The virus that causes COVID-19 seems able to spread to anyone, anywhere.
While identifying a new disease by its place of origin seems intuitive, history shows that doing so can have serious consequences for the people that live there.
Medical staff strike over coronavirus concerns in Hong Kong. Hospital workers are demanding the border with mainland China be shut completely to ward off the virus.
(AP Photo/Vincent Yu)
The prevalence of racism and scapegoating in the face of catastrophes and disasters has a much longer history than the new coronavirus outbreak.
To how many others will one infected person spread the infection?
Epidemiologists want to quickly identify any emerging disease's potential to spread far and wide. Dependent on a number of factors, this R0 number helps them figure that out and plan accordingly.
A horseshoe bat chasing a moth. Horseshoe bats were the source of SARS. Scientists consider bats to be a possible source of coronavirus.
DE AGOSTINI PICTURE LIBRARY / Contributor
Some of the world's worst diseases have come from animals. Bats, cows, camels and horses have all contributed. Now, scientists are working to know which animal introduced the new coronavirus.
Colorized scanning electron micrograph of filamentous Ebola virus particles (blue) budding from an infected cell (yellow-green).
The Trump administration has cut funding for infectious disease research and reduced high-level staffing for global health security, leaving the nation less prepared for major outbreaks.
Cambodian high-school students line up to sanitize their hands to avoid coronavirus in Phnom Penh, Cambodia.
AP Photo/Heng Sinith
China's coronavirus outbreak is stoking fears that it could become the next great global pandemic. As the World Health Organization declares a global emergency, it's also fanning a pandemic of fear.
Kenyan health workers from port health services screen inbound travelers for temperatures at Nairobi’s Jomo Kenyatta International Airport.
Airport public health officials have got better at screening at ports of entry especially for international arrivals.
The Nigeria Centre for Disease Control says it will use lessons from the Ebola outbreak to strengthen its risk communications capacity.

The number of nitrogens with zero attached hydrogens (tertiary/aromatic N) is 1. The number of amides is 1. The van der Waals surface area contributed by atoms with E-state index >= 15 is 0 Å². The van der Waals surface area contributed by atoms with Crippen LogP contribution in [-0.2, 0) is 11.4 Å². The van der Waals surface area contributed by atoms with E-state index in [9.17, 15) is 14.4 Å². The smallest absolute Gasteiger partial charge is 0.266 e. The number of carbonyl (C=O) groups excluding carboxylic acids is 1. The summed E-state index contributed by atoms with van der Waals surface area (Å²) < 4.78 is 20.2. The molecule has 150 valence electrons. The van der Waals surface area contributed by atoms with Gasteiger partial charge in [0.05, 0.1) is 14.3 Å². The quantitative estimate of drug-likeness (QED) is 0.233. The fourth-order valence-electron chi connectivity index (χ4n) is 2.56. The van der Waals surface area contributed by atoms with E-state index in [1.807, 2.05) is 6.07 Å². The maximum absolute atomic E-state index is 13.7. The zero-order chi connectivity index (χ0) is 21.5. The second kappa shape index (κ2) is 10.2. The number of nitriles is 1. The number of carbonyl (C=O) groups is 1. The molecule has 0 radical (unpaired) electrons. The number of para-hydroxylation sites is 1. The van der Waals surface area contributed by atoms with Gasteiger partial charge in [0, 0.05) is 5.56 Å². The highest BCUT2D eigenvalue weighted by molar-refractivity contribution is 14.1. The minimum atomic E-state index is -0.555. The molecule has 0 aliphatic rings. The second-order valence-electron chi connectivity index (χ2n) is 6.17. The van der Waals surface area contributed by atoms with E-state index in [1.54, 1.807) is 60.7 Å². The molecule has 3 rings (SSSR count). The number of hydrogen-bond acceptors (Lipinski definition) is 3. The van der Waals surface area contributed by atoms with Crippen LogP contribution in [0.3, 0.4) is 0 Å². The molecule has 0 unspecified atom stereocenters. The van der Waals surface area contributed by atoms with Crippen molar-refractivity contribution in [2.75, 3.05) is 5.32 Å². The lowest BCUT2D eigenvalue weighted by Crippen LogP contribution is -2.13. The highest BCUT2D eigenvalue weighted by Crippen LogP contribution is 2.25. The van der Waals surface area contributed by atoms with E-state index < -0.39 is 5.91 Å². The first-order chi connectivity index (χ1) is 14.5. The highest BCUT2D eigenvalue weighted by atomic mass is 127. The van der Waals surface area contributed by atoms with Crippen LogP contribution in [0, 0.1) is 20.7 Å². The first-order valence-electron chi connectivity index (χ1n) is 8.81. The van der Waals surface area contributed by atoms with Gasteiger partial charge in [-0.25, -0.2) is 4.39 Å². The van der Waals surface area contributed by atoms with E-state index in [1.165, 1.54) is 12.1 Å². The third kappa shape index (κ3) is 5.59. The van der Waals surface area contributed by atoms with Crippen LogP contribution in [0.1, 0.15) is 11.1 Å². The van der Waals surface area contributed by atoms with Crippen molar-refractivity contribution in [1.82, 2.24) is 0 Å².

Passengers on a tram in China wear surgical masks to guard against viral infection.
Willie Siau/SOPA Images/LightRocket via Getty Images
Two coronaviruses were identified in the 1960s, and five since SARS in 2003. It is the seventh that is now making headlines.
Hugh Kinsella Cunningham/ EPA-EFE
When done properly, a simulation exercise is a useful tool for evaluating preparedness for a public health emergency.
Hospital workers wearing biohazard suits scrub down a man in a decontamination drill.
AP Photo/Nati Harnik
Talk of bioterrorism might provoke fears of smallpox and anthrax, but mundane threats like salmonella may pose greater danger. And experts say that the U.S. is not prepared for an attack.
UNICEF carers at a creche for children whose parents are being treated for Ebola. Building health infrastructure is crucial to stopping the next outbreak.
Epa/ Hugh Kinsella Cunningham
The emergency in the DRC shows that despite all these positive changes, the global response to containing Ebola outbreaks is undermined by the lack of health care and public health infrastructure.
During almost all outbreaks, women provide the majority of care to the ill voluntarily in their homes at great risk and cost to themselves.
Hugh Kinsella Cunningham/EPA-EFE
The current outbreak refuses to give in to efforts by an international team of health care workers, armed with vaccines and treatment that did not even exist during previous episodes.
A health worker spreading disinfectant at a health checkpoint in Goma, DRC.
Nearly everything known about Ebola virus persistence in the reproductive system has resulted from testing semen of West African Ebola virus disease survivors.
African researchers are on the front line of the fight to find a vaccine that will protect people against Ebola.
A health team begins to disinfect a clinic in Ngongolio, Beni, DRC.
Hugh Kinsella Cunningham/EPA
Two deadly viruses are ravaging the DRC. Why are we only hearing about one of them?
Millions of young children get malaria. These two got it in 2010.
AP Photo/Schalk van Zuydam
There's a big market for new treatments for TB, malaria and other ailments. But most of these diseases afflict low-income people unable to pay for medicine.
Congolese National Army solider escorts health workers to the grave of an Ebola victim, in Beni, North Kivu province.
EPA-EFE/HUGH KINSELLA CUNNINGHAM
Local communities are wary of the sudden arrival of outsiders and of their interest in regions where there's been violence for years
A health worker checks people’s temperatures in Goma, DRC.
Epidemics can have massive social ramifications where prohibitions are imposed on travel, socio-cultural events and schooling.